A Workman Is Worthy of His Meat: Food and Colonialism in the by Jeremy Rich Ph.D. MA BA

By Jeremy Rich Ph.D. MA BA

In Libreville, the capital of the African kingdom of Gabon, the colonial earlier has developed right into a current indelibly marked by way of colonial rule and ongoing French effect. this is often specially glaring in components as necessary to lifestyles as nutrition. during this complicated, hybrid culinary tradition of Libreville, croissants are as on hand as plantains. but this similar culinary variety is observed through excessive costs and an absence of in the neighborhood made foodstuff that's bewildering to citizens and viewers alike. A mind-blowing two-thirds of the country’s nutrients is imported from outdoors Gabon, making Libreville’s fee of residing such as that of Tokyo and Paris. during this compelling examine of meals tradition and colonialism, Jeremy wealthy explores how colonial rule in detail formed African lifestyles and the way African townspeople built artistic methods of dealing with colonialism as eu growth threatened African self-sufficiency.
 
From colonization within the 1840s via independence, Libreville struggled with difficulties of nutrients shortage caused by the legacy of Atlantic slavery, the violence of colonial conquest, and the increase of the trees export undefined. Marriage disputes, racial tensions, and employee unrest frequently based on foodstuff, and townspeople hired diverse strategies to strive against its shortage. finally, imports emerged because the answer and feature had an enduring influence on Gabon’s culinary tradition and economy.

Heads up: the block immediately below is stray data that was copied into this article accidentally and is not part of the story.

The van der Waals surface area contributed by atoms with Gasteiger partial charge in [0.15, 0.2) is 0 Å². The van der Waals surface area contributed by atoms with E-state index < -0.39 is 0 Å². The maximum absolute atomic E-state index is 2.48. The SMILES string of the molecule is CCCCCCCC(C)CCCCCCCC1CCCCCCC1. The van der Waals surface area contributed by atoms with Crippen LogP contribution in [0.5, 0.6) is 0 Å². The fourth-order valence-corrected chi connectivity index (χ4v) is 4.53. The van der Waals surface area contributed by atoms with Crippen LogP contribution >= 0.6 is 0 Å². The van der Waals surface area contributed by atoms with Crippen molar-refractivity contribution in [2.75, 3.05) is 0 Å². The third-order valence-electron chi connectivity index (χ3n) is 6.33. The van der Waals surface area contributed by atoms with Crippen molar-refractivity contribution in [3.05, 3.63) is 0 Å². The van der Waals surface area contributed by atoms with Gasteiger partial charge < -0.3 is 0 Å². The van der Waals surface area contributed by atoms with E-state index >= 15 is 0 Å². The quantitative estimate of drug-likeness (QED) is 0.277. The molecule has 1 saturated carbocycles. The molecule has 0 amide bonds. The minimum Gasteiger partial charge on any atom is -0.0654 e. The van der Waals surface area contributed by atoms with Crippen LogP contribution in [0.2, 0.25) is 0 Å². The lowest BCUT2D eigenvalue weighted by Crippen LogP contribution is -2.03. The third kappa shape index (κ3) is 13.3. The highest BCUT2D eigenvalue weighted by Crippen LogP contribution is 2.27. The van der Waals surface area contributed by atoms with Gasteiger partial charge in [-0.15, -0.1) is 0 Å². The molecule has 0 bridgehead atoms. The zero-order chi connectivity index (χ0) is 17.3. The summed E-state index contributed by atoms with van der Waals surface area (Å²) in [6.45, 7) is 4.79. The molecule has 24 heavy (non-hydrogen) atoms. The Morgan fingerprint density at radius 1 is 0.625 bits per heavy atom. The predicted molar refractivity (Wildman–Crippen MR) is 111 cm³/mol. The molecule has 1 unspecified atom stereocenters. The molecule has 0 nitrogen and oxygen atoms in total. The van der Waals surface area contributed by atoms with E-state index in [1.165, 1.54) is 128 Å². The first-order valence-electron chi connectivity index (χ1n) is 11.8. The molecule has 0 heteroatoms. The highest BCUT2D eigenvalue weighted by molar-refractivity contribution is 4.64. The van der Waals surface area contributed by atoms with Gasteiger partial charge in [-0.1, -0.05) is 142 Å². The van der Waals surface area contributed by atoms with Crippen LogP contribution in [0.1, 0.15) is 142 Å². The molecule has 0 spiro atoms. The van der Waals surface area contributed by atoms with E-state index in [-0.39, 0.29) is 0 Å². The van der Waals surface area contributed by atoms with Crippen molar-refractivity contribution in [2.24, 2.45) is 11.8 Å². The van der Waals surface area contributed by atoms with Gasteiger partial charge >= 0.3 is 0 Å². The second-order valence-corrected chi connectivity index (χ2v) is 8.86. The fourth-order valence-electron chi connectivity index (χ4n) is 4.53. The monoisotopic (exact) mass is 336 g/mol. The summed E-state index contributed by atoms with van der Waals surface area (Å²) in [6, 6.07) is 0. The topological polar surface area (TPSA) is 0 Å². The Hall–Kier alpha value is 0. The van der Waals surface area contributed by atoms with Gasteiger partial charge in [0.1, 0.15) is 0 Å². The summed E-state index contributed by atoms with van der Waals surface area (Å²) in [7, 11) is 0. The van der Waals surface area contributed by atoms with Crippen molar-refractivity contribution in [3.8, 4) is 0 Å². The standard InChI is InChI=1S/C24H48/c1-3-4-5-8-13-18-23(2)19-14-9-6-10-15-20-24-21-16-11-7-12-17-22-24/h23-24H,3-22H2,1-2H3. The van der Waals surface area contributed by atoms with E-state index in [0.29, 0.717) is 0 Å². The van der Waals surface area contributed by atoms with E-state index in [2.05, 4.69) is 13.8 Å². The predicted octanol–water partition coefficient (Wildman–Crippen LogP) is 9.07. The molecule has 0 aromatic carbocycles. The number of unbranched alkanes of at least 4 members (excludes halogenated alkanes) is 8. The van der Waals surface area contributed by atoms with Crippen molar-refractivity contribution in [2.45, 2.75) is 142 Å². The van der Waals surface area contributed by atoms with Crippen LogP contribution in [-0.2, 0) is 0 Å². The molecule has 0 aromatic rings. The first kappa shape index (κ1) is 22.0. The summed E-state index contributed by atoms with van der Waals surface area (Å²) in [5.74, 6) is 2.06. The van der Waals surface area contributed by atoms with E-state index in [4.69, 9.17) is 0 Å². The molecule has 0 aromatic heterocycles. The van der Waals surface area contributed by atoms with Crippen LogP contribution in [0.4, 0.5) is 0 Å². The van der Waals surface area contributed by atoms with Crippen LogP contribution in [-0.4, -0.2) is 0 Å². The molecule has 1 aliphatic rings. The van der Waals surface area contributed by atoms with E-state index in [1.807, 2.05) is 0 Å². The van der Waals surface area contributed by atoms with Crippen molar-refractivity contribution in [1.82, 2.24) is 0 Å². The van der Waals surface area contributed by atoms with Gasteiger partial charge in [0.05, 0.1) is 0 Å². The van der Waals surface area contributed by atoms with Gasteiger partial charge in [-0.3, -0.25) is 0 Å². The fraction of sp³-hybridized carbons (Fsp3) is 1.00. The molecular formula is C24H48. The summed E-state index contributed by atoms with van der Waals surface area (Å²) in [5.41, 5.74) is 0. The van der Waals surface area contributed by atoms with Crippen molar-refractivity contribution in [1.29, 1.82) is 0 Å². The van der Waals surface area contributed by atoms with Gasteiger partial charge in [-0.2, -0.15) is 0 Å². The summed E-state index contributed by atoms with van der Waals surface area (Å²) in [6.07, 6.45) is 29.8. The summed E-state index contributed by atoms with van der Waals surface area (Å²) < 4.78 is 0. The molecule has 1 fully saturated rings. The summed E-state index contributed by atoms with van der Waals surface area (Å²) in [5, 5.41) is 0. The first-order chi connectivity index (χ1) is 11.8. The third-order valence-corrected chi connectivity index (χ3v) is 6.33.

Fascinating and informative, A Workman Is invaluable of His Meat engages a brand new road of old inquiry in studying the tradition of nutrition as a part of the colonial adventure and resonates with the questions of globalization dominating culinary economics today.
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Extra resources for A Workman Is Worthy of His Meat: Food and Colonialism in the Gabon Estuary

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Between 1840 and 1870 rumors ran rampant regarding malicious slaves scheming to kill masters. Free people blamed slaves for calamities. In 1847 inhabitants of a Mpongwe village panicked after elephants trampled their crops. 72 William Walker recorded a slave servant’s execution in the same year. 73 In Mpongwe culture eating was a practice that made one susceptible to harm. 74 Prohibitions were also imposed for health reasons. 80 With large numbers of slaves growing and cooking much of their food, on occasion free households displayed fear of their dependents.

Bouet-Willaumez and other French military men distrusted Agakaza leaders who had raided and robbed several French vessels. Some clan leaders preferred English and American traders. Agakaza aga (clan chiefs) such as Re-Dowé signed treaties in return for European military outfits and a wide variety of goods in 1842 and 1843. Such treaties from the Mpongwe point of view appear to have been the continuation of older policies of commercial alliances. 53 The difference between local and French interpretations of these agreements became rapidly obvious.

Such sources offer insights into the farming, fishing, and trading practices when Europeans and Americans arrived in the region, how domestic slavery and gendered economic options affected food, and the conflicting ways in which European and Americans understood Mpongwe tastes and eating habits. Choosing Local Foods By the 1840s two crops furnished the starchy mainstays of Mpongwe cooking: manioc and plantains. Atlantic commerce brought manioc to the region. 4 Able to grow in relatively poor soils and survive periods of variable rainfall, manioc had long been a major staple in much of Brazil.

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